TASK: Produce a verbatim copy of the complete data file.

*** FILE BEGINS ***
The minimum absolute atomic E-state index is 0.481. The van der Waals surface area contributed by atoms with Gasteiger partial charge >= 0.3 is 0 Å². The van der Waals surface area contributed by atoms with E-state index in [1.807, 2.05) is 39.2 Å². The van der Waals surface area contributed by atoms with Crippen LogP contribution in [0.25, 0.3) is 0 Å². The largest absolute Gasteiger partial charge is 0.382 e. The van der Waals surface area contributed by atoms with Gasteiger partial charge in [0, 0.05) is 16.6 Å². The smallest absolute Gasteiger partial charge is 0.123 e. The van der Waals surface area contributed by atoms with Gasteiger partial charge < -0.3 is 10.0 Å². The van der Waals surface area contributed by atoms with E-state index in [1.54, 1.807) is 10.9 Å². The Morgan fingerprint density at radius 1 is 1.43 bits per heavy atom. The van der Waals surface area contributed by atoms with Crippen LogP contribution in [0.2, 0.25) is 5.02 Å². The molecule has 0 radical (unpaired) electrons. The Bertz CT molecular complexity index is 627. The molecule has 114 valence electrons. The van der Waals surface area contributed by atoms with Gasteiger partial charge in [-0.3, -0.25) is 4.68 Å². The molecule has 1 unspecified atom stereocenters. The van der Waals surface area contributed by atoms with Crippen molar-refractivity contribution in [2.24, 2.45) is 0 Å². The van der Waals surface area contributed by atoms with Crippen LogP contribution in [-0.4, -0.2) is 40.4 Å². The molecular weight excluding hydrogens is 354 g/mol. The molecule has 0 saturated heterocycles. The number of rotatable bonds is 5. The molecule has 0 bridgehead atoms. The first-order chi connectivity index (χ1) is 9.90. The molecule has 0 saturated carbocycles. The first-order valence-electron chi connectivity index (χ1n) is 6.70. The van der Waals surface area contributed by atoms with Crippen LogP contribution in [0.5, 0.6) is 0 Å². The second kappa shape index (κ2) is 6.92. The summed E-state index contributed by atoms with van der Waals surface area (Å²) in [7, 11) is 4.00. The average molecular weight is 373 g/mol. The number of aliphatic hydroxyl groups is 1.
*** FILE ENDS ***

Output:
The minimum absolute atomic E-state index is 0.481. The van der Waals surface area contributed by atoms with Gasteiger partial charge >= 0.3 is 0 Å². The van der Waals surface area contributed by atoms with E-state index in [1.807, 2.05) is 39.2 Å². The van der Waals surface area contributed by atoms with Crippen LogP contribution in [0.25, 0.3) is 0 Å². The largest absolute Gasteiger partial charge is 0.382 e. The van der Waals surface area contributed by atoms with Gasteiger partial charge in [0, 0.05) is 16.6 Å². The smallest absolute Gasteiger partial charge is 0.123 e. The van der Waals surface area contributed by atoms with Gasteiger partial charge < -0.3 is 10.0 Å². The van der Waals surface area contributed by atoms with E-state index in [1.54, 1.807) is 10.9 Å². The Morgan fingerprint density at radius 1 is 1.43 bits per heavy atom. The van der Waals surface area contributed by atoms with Crippen LogP contribution in [0.2, 0.25) is 5.02 Å². The molecule has 0 radical (unpaired) electrons. The Bertz CT molecular complexity index is 627. The molecule has 114 valence electrons. The van der Waals surface area contributed by atoms with Gasteiger partial charge in [-0.3, -0.25) is 4.68 Å². The molecule has 1 unspecified atom stereocenters. The van der Waals surface area contributed by atoms with Crippen molar-refractivity contribution in [2.24, 2.45) is 0 Å². The van der Waals surface area contributed by atoms with Crippen LogP contribution in [-0.4, -0.2) is 40.4 Å². The molecular weight excluding hydrogens is 354 g/mol. The molecule has 0 saturated heterocycles. The number of rotatable bonds is 5. The molecule has 0 bridgehead atoms. The first-order chi connectivity index (χ1) is 9.90. The molecule has 0 saturated carbocycles. The first-order valence-electron chi connectivity index (χ1n) is 6.70. The van der Waals surface area contributed by atoms with Crippen LogP contribution in [0.5, 0.6) is 0 Å². The second kappa shape index (κ2) is 6.92. The summed E-state index contributed by atoms with van der Waals surface area (Å²) in [7, 11) is 4.00. The average molecular weight is 373 g/mol. The number of aliphatic hydroxyl groups is 1.